Back to the theatre! Yipee!! But not quite as I remember it so fondly.

For the Ros Packer Theatre in Sydney’s Rocks is a big place and normally packed out with chattering theatre-goers. But, with only between 5 and 8 people sitting in each 30-seat row, numbers of anonymously-masked theatre-goers were depressingly down. Brave of the Sydney Theatre Company to carry on. Pity their Covid Marshalls have such dauntingly large black facemasks!

Despite which, just about all my fellow thespians couldn’t resist taking masked selfies to prove that they too were back in the theatre.

And brave, too, of the two-person, somewhat Godotesque cast to face this echoing space to present a play almost entirely dependent on their verbalising skills to keep us engaged. For they variously talk to each other, comment in independent monologues, repeat each other, and go round in verbal circles. Occasionally, simple, elevated phrases such as A day of such things take the breath away.

Wonnangatta‘ is a 90 minute drama based on real events in 1918 when both the manager and his off-sider at the remote Victorian Alpine sheep station of that name were found dead. The mystery has never been solved “ but, I suspect that playwright Angus Cerini has his own theory. Mind you, he’s pretty oblique in the way he suggests it (twice) “ and I’m not going to deny your detective capacities by revealing all here!

I will reveal, though, that, because of the casting of the excellent Indigenous director/writer/actor Wayne Blair in this production, I had assumed he was playing an Aboriginal character. Not so. His Riggall and Hugo Weaving’s Harry Smith are both rough stockmen of that era with no hint in the script that either would, surprisingly, not be white. But, handling the rapid-fire dialogue as they have to, often without even facing each other but looking out into the High Plains distance, is a big ask. I suspect the show will develop further during October. But currently, Weaving is more an older man than an authentic bushy “ though he is clearly the boss of this expedition, mostly manipulating Blair’s accommodating helpmate at will.

Why are they there on this remotest of pastoral outstations?

Smith is a regular visitor, bringing supplies and mail, and on his previous monthly visit he’s found nobody, just a chalked message, Back later. A month later, there’s still nobody, just a starving dog, Barron (whom Weaving imcanineites later), who eventually leads them to a white rock that turns out to be the missing manager Jim Barclay’s skull, sticking out of a shallow grave.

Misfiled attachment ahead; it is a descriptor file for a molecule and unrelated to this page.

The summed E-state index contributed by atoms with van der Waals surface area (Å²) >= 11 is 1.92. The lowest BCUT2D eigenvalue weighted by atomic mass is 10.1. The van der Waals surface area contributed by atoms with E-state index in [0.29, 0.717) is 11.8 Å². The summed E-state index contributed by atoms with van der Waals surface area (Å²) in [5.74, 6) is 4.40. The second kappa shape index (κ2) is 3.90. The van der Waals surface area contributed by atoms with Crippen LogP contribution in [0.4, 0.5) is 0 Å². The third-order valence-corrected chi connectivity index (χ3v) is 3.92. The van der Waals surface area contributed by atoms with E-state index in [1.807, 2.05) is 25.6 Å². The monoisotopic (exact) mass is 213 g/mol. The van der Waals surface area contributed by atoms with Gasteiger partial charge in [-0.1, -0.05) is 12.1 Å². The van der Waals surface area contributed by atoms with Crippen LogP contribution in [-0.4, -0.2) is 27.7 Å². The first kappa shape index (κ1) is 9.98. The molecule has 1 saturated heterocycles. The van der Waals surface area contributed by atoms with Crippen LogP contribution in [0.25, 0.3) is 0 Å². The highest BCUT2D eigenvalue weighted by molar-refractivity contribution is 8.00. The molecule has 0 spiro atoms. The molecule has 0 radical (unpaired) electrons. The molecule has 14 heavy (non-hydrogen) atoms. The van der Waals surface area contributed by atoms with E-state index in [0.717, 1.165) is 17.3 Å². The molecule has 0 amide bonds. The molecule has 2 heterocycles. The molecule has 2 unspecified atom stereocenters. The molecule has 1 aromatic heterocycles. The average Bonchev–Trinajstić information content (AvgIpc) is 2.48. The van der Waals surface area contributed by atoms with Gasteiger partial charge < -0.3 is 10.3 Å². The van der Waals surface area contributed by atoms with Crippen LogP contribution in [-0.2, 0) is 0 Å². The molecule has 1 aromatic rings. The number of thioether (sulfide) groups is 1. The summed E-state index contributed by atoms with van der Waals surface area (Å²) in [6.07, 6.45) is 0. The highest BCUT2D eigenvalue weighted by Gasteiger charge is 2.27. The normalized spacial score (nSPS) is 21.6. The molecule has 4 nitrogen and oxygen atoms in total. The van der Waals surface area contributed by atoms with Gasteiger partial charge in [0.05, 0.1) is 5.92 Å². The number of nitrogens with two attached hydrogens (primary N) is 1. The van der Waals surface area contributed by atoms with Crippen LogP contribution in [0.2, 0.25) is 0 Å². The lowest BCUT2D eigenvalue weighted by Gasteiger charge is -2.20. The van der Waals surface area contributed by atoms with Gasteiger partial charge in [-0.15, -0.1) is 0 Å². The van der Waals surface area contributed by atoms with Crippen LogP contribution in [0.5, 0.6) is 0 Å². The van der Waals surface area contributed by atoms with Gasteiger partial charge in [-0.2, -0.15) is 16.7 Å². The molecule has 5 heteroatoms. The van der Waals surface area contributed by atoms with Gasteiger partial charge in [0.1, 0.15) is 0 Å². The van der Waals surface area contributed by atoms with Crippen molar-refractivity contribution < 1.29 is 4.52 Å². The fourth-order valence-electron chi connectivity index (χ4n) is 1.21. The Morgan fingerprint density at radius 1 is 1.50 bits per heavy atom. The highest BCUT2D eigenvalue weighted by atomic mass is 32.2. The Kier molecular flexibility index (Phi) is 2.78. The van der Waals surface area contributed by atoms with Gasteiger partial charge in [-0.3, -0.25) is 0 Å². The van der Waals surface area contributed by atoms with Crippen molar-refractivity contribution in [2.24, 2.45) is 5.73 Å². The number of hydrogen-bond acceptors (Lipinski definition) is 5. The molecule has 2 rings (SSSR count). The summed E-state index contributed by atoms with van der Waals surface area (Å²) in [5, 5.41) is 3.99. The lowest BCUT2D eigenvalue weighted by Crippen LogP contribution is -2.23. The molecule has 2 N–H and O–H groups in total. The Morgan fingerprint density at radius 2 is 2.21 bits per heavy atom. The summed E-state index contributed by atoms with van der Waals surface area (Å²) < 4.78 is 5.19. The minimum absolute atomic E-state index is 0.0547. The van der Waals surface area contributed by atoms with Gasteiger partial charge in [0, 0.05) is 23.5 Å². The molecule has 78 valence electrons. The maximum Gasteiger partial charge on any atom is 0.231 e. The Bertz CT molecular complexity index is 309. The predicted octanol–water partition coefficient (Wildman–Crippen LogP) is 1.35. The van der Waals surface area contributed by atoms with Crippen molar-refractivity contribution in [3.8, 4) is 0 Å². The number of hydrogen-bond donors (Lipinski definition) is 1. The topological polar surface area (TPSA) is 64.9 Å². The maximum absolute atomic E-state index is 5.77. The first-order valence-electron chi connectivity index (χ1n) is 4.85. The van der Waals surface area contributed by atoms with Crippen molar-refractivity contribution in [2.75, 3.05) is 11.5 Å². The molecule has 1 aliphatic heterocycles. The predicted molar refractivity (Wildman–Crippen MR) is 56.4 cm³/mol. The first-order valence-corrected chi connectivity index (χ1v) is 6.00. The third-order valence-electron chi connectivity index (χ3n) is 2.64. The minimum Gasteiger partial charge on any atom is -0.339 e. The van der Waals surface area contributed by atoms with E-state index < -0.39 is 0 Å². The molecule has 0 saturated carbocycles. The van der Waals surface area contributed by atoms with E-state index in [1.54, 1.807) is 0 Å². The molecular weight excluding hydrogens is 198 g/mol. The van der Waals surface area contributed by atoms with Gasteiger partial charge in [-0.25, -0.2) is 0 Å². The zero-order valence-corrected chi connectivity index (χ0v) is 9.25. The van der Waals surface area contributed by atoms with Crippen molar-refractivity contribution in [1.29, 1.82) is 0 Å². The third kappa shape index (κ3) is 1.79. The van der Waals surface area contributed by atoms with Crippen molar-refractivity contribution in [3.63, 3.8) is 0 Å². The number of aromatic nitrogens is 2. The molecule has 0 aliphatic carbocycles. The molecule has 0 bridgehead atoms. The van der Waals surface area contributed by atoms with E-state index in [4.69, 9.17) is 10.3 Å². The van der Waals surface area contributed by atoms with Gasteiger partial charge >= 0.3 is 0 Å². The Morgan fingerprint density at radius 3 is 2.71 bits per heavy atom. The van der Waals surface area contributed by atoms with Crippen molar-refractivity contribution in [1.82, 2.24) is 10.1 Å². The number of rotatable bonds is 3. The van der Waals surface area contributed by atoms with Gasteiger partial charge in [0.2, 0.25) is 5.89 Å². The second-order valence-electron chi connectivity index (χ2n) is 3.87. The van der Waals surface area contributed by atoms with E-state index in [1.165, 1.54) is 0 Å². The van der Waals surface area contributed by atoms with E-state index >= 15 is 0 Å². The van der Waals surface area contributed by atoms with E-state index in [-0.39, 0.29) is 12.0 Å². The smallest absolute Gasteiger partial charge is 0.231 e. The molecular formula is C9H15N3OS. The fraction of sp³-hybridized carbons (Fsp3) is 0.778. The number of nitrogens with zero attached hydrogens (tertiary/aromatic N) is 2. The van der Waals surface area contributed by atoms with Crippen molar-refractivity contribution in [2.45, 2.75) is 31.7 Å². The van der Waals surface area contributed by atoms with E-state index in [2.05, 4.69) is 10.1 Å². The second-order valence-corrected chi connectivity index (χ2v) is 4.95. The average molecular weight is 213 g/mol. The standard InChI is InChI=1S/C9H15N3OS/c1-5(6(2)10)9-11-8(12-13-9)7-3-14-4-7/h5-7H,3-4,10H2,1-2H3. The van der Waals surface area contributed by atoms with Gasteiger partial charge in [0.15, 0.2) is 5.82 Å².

Cerini’s strength is understanding of relationships between men “ revealed earlier, too, in his Helpmann Award-winning play, ‘The Bleeding Tree’. His language “ as it needs to be in this sparse production played on Jacob Nash’s single curved wooden hillock set “ is vigorous and poetic. And his descriptive powers of country he clearly knows well conjures the granite and mighty mountain ash trees splendidly. He’s aided before the play starts by bird-calls and sounds of night insects, though, oddly, the opportunity to conjure the dingo howls referred to when the guys conclude that Jim’s head must have been eaten off by the wild dogs is resisted.

Decisions are lead by Smith. And he is instantly convinced that the killing must have been done by side-kick Banfield “ a man so low, I wouldn’t give that man steam off my shit. An imagined confrontation between Smith and Banfield settles Riggall’s doubts. Pursuit will require them to head up on to the snowy High Plains, over precipitous mountain passes through trackless bush. We experience it all viscerally.

But Banfield, too, is discovered dead; and final, furious confirmation of his guilt for Smith, the dead man is wearing Jim’s best suit. Quite why this leads both men to utter the formerly-absent dingo howls, I’m not quite sure. But it wrapped up an intense experience.